The focus this week is the FOMC meeting, so any moves to the upside are likely to be sold into and vice-versa until we get through Chair Powell’s press conference tomorrow night. There is still a supply issue when it comes to workers looking for work, but also there are signs that the job vacancies may be on the verge of tightening.
A slightly subdued day in the forex markets with US dollar strength creeping in to basically leave most of its peers flat for the day apart from the yen. The heatmap indicates that it was a risk-on day which should have been good for equities and yields but overall, the markets appear to have found levels ready for the FOMC meeting minutes tomorrow and are likely to stay within these ranges until then.
Despite lowering its growth forecast for 2021 slightly to 5.9% from 6%, the International Monetary Fund (IMF) left its growth expectations for 2022 unchanged at 4.9%. According to the IMF's World Economic Outlook, monetary policy will need to balance fighting inflation and financial risks while also supporting the economy. Growth is expected to be 6% in the United States in 2021, 5.7% in Canada, and 3.1% in Germany. The Atlanta Fed's GDPNow forecasting model has Q3 GDP for the US at 1.3% and from looking at the fiscal flows GDP for Q4 could be 0%. If nothing changes in terms of fiscal spending the worry economists now have is for a period of stagflation, so the IMF may have to lower their expectations for 2022. During stagflation, the economy grows slowly, and unemployment is relatively high, while at the same time prices rise (inflation). The Chief Economist of the International Monetary Fund, Gita Gopinath, said in her report that, due to the unknown nature of the recovery, considerable uncertainty remains, and inflation could exceed forecasts for a variety of reasons. Vaccination pace, supply disruptions, and climate change are also factors.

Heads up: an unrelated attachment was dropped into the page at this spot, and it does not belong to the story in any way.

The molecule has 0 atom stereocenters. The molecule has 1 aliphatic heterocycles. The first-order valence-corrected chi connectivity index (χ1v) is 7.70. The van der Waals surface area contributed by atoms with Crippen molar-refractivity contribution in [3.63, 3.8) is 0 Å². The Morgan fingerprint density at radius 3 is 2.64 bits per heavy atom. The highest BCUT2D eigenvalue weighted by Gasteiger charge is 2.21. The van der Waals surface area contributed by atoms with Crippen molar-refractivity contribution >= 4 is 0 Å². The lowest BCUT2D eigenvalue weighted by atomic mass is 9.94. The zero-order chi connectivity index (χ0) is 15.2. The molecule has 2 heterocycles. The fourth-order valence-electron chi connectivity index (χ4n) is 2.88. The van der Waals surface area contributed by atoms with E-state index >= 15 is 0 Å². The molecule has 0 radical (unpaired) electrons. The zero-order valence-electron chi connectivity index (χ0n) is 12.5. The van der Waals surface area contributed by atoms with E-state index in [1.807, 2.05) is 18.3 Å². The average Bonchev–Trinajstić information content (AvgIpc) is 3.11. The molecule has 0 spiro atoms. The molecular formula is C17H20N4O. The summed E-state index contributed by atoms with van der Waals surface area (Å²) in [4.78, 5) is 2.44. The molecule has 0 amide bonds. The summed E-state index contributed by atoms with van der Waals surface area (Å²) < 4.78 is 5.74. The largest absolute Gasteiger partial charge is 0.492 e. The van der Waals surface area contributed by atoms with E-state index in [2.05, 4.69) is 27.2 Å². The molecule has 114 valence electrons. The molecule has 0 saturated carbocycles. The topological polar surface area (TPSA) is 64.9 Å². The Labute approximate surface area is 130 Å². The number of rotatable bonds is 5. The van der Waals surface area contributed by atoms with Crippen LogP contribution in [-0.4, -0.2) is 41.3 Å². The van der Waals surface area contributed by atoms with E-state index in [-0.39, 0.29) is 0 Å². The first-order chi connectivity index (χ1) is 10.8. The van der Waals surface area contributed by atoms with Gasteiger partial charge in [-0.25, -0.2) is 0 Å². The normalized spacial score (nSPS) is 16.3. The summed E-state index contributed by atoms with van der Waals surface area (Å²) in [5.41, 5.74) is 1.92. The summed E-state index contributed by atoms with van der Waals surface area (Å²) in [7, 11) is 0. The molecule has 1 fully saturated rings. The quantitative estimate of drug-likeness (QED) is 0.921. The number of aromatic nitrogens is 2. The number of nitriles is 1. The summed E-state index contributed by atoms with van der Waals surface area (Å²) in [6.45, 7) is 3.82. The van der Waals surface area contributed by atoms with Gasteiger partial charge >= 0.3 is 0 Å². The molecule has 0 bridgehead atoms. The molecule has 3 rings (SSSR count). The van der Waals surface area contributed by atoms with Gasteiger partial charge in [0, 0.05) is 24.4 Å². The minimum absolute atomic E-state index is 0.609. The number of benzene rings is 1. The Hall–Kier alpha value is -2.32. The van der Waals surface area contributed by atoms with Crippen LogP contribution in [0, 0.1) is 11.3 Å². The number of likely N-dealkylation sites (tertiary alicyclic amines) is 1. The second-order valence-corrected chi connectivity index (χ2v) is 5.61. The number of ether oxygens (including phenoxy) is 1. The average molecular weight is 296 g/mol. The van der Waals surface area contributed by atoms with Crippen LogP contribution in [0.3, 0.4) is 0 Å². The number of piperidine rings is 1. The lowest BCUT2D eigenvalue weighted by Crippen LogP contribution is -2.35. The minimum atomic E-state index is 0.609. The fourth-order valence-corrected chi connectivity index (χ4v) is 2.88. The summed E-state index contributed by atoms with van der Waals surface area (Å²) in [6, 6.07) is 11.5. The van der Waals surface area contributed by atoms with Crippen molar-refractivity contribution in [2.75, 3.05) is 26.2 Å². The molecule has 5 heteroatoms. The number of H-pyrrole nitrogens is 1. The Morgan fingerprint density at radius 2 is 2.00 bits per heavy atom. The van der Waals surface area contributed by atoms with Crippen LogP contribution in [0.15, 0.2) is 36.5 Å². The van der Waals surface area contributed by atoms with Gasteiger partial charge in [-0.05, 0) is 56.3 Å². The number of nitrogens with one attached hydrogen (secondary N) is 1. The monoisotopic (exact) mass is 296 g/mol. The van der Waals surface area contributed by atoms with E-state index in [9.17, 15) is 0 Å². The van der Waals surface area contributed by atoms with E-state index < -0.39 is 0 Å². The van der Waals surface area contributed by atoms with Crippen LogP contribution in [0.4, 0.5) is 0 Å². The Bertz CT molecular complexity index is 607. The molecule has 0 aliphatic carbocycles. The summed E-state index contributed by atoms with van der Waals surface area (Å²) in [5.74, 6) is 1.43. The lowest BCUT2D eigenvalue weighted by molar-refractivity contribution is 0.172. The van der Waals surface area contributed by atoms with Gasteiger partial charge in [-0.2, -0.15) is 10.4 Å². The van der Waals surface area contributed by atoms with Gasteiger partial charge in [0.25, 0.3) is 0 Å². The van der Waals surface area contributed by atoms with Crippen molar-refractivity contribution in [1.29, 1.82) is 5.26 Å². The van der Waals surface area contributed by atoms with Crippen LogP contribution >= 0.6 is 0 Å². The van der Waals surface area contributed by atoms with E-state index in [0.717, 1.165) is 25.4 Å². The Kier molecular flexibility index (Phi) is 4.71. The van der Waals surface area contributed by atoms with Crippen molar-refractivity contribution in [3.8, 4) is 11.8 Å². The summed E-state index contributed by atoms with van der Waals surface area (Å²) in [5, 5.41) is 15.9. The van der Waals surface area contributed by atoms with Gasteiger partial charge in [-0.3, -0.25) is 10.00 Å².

The US dollar index has pushed higher on hopes of a rate hike sooner rather than later to combat the rising inflation, though the FOMC has stated that they will reduce their asset purchases first. Reducing QE will be the same as raising short-term interest rates slightly.
Today’s Bureau of Labor Statistics job openings report showed a decline of 659,000 in August compared to July. Openings dropped by 0.4 percentage points to 6.6%, according to the JOLTS survey today. The survey said the number of hires decreased by 439,000 to 6.3 million, and the hiring rate fell by 0.3 percentage points to 4.3%.
In the earlier trading session today, the Centre for European Economic Research (ZEW) reported that the euro area's economic sentiment declined further during October. The economic expectations index fell by 10.1 points month over month to 21.0, while the current situation index fell 6.6 points to 15.9. In Germany, both the sentiment and expectations indexes, as well as the current situation estimate index, dropped to 22.3, respectively.
The EURUSD took the bad economic data worse than expected and this has been a large portion of the rise in the US dollar index. The market structure, momentum, and sentiment around the eurozone are declining as can be seen in the daily EURUSD chart.
To add to the woes of Europe, Brexit negotiations may be over, but the fallout remains up in the air. According to David Frost, the UK will submit an amended version of the Northern Ireland Protocol to the EU. He made his announcement the day before the European Union publishes its proposals to change the protocol, effectively rejecting the proposals before they are published. In Frost's view, the new UK written protocol "looks more like a normal treaty" and includes international arbitration instead of European Court of Justice jurisdiction. According to him, the current version of the protocol has a negative impact on the population, businesses, and government of Northern Ireland. He called the EU's refusal to renegotiate the protocol a "historic misjudgment."
The GBPUSD had been unable to capitalize on the US dollars inactivity yesterday and with renewed buying of the greenback, the GBPUSD has found serious resistance and is starting to work its way back down. 1.3600 will be a hard nut to crack unless there is a significant depreciation in the US dollar.